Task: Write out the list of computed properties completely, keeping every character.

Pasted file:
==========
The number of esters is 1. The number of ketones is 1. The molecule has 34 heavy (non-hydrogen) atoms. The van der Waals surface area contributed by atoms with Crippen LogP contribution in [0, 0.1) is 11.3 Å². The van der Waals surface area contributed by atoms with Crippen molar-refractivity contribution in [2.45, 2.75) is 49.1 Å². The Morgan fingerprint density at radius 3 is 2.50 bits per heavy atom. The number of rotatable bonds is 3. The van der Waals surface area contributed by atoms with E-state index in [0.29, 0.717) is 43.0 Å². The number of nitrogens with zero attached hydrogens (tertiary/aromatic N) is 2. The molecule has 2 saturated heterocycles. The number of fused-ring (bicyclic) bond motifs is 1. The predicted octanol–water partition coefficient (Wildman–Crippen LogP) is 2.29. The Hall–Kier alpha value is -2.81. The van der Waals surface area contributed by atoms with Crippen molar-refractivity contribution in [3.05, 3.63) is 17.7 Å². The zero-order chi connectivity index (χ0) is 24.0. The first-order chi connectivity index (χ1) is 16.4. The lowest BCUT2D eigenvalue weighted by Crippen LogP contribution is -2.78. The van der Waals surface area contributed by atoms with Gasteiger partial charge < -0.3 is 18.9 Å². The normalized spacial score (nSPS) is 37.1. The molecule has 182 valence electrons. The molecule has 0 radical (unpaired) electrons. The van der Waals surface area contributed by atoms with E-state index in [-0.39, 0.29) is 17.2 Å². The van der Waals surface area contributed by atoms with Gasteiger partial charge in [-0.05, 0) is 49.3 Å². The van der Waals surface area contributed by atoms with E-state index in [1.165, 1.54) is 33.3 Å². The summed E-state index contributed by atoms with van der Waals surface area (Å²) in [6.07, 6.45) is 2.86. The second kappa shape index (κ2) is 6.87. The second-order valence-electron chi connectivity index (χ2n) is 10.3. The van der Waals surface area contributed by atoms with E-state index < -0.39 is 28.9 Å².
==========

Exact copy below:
The number of esters is 1. The number of ketones is 1. The molecule has 34 heavy (non-hydrogen) atoms. The van der Waals surface area contributed by atoms with Crippen LogP contribution in [0, 0.1) is 11.3 Å². The van der Waals surface area contributed by atoms with Crippen molar-refractivity contribution in [2.45, 2.75) is 49.1 Å². The Morgan fingerprint density at radius 3 is 2.50 bits per heavy atom. The number of rotatable bonds is 3. The van der Waals surface area contributed by atoms with E-state index in [0.29, 0.717) is 43.0 Å². The number of nitrogens with zero attached hydrogens (tertiary/aromatic N) is 2. The molecule has 2 saturated heterocycles. The number of fused-ring (bicyclic) bond motifs is 1. The predicted octanol–water partition coefficient (Wildman–Crippen LogP) is 2.29. The Hall–Kier alpha value is -2.81. The van der Waals surface area contributed by atoms with Crippen molar-refractivity contribution in [3.05, 3.63) is 17.7 Å². The zero-order chi connectivity index (χ0) is 24.0. The first-order chi connectivity index (χ1) is 16.4. The lowest BCUT2D eigenvalue weighted by Crippen LogP contribution is -2.78. The van der Waals surface area contributed by atoms with Gasteiger partial charge < -0.3 is 18.9 Å². The normalized spacial score (nSPS) is 37.1. The molecule has 182 valence electrons. The molecule has 0 radical (unpaired) electrons. The van der Waals surface area contributed by atoms with E-state index in [-0.39, 0.29) is 17.2 Å². The van der Waals surface area contributed by atoms with Gasteiger partial charge in [-0.05, 0) is 49.3 Å². The van der Waals surface area contributed by atoms with E-state index in [1.165, 1.54) is 33.3 Å². The summed E-state index contributed by atoms with van der Waals surface area (Å²) in [6.07, 6.45) is 2.86. The second kappa shape index (κ2) is 6.87. The second-order valence-electron chi connectivity index (χ2n) is 10.3. The van der Waals surface area contributed by atoms with E-state index < -0.39 is 28.9 Å².